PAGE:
This week, McDonald’s announced that it will start serving a lot more fast-food fish starting next month, in the form of “Fish McBites” that it hopes will boost sales.

The company also announced that all those bites, plus its Filet-O-Fish sandwiches, will be made from sustainable, wild-caught Alaska pollock, with the Marine Stewardship Council’s stamp of approval right there on the box.


Marine Stewardship Council

The MSC “is proud to support McDonald’s and its commitment to sustainability.” The fast-food giant has been serving four kinds of MSC-labeled sustainable fish in European locations since October 2011.

Grist thanks its sponsors. Become one.

Is this the part where I’m supposed to say, “Yay McDonald’s”? Because yeah, that’s not happening.

Not all conservation groups can agree on what’s a sustainable fish and what’s not, and often what’s sustainable today is overfished tomorrow, especially when a company with an appetite as big as McDonald’s is involved.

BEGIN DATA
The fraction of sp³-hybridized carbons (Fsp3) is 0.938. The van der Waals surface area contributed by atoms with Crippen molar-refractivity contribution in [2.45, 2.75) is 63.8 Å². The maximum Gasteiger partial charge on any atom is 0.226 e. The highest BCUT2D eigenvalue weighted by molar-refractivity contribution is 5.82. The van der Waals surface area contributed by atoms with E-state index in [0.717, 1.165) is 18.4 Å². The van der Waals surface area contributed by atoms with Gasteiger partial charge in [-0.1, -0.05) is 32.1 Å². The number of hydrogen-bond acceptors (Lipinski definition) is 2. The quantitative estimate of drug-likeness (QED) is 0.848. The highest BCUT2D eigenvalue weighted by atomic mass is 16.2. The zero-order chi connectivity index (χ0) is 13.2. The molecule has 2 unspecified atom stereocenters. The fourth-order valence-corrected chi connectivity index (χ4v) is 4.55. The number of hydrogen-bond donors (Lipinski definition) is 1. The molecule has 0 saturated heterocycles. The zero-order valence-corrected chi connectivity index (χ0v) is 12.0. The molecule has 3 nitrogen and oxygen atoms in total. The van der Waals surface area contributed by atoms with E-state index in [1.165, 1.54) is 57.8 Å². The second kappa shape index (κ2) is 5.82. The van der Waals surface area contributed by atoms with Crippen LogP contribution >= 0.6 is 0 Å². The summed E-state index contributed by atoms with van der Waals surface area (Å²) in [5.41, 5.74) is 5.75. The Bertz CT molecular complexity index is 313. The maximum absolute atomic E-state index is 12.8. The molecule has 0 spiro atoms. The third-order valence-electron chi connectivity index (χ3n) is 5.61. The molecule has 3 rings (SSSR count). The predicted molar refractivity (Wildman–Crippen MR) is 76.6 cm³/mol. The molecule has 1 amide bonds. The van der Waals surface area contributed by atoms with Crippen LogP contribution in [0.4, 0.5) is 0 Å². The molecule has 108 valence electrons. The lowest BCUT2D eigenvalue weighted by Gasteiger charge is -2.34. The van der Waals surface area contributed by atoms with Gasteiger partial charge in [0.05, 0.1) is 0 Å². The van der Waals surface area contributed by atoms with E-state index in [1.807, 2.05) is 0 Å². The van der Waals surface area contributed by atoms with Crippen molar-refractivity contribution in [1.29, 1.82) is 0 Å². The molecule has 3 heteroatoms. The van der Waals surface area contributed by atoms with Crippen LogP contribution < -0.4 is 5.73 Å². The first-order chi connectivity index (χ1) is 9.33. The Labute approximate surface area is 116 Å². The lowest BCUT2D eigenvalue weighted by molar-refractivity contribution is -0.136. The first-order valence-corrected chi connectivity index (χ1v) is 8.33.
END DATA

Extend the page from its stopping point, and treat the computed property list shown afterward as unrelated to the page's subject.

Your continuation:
Alaska pollock is not considered a “best choice” on the respected Seafood Watch list put out by the Monterey Bay Aquarium; rather, it’s lumped into the middle “good alternative” category. From Seafood Watch:

Grist thanks its sponsors. Become one.

Alaska Pollock populations are moderately healthy, but their numbers have been declining. Alaska Pollock are now at their lowest levels in over 20 years.

The fishery uses midwater trawling gear that’s designed to not impact the seafloor. However, these midwater nets contact the seafloor an estimated 44% of the time—resulting in severe damage to seafloor habitats of the Bering Sea.

Alaska pollock fishing operations also catch up large numbers of declining Chinook salmon, and might be hurting the endangered Steller sea lions and Northern fur seals that rely on the pollock for food.

Even presuming Alaska pollock is a “good alternative,” there’s still the matter of, you know, everything else McDonald’s does, from serving antibiotic-laden meats to leading the fast-food industrial complex. McDonald’s may be improving its treatment of fish, but it’s not improving its treatment of workers.

Reader support helps sustain our work. Donate today to keep our climate news free.